My husband too has a problem with yelling about it (think it is more a male thing) - my tacit - just tell them no talking back/attitude - point it out and give out the punishment. Oh and he has no problem with punishing as well - he just is louder about it.
0 Replies
 
Linkat
 
  1  
Reply Thu 5 Apr, 2012 07:46 am
@sozobe,
I agree - sometimes just knowing other kids are doing this/its a stage/that it will end/it isn't personal - takes some of the bite out of it.

Or you can try military school - had to throw that in there as the ads below this showed military school for teens -overcome anger defiance,...
0 Replies
 
Peckville
 
  1  
Reply Mon 9 Apr, 2012 07:52 am
@happyiestman,
good
0 Replies
 
JPB
 
  2  
Reply Mon 9 Apr, 2012 07:59 am
We had a discussion here some time back about the "sneer". Girls perfect it by 14 and you can actually pick a 14 year old out of crowd just by the sneer on her face.

The BEST book I ever read on parenting teens was Anthony Wolf's Get Out of My Life, but first can you drive me and Cheryl to the Mall?

Link

I also found the book Soz recommended to be very helpful.

You don't have to accept unacceptable behavior (even if it's NORMAL), but do keep in mind that this too shall pass.
sozobe
 
  1  
Reply Mon 9 Apr, 2012 08:02 am
@JPB,
JPB wrote:
I also found the book Soz recommended to be very helpful.


I got it from you, indirectly!

A cousin's kindergartener is having problems with her friends that reminded me of problems sozlet had at that age. I found back the book you recommended here, which was in that series. It was talking about how for six-year-olds, if you're playing with someone else that means you're not playing with me, and noted that this dynamic appears again at 11. That definitely resonated (we had big problems with that early in the year), so I went to try to find more about 11. Some of it was online but a lot wasn't so I went ahead and bought the book. Very helpful!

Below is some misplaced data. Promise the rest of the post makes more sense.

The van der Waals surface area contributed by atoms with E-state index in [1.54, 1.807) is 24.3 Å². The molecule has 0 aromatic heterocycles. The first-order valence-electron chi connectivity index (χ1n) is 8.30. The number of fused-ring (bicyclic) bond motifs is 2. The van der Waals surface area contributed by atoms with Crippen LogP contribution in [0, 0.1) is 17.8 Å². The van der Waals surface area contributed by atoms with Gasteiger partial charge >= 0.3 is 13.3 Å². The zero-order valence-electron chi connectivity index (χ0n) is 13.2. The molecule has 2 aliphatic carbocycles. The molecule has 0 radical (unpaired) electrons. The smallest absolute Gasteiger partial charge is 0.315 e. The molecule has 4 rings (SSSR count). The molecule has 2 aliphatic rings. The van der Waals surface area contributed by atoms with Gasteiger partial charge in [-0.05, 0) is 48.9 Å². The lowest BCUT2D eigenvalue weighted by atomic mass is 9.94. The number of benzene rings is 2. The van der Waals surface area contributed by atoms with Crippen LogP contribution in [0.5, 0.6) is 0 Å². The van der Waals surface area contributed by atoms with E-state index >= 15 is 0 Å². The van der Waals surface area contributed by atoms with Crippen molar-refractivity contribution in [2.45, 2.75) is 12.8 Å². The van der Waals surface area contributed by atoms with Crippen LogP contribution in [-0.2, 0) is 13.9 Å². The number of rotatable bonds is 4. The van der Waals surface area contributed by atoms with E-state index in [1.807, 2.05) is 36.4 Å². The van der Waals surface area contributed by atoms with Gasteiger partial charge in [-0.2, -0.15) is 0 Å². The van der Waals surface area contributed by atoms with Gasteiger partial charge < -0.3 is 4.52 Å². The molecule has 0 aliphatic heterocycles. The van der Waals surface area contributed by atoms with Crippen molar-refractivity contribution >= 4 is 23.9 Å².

So, thanks!
JPB
 
  1  
Reply Mon 9 Apr, 2012 08:07 am
@sozobe,
Very Happy

You're welcome!

I found that entire series helpful.
0 Replies
 
Kayla905rose
 
  0  
Reply Tue 5 Nov, 2013 08:33 pm
@happyiestman,
You are doing no wrong? Being a single parent is not easy? My mom knew how to deal with me my dad knew how to deal with my brother? Have you tried sitting down talking to her? Taking away what may be a problem Example cell phone I know at that age that was the worst punishment for me not having a cell phone? There is always a conclusion what gets to her the most? Know when too much is to much and when not enough needs more? Hope This Helps!
0 Replies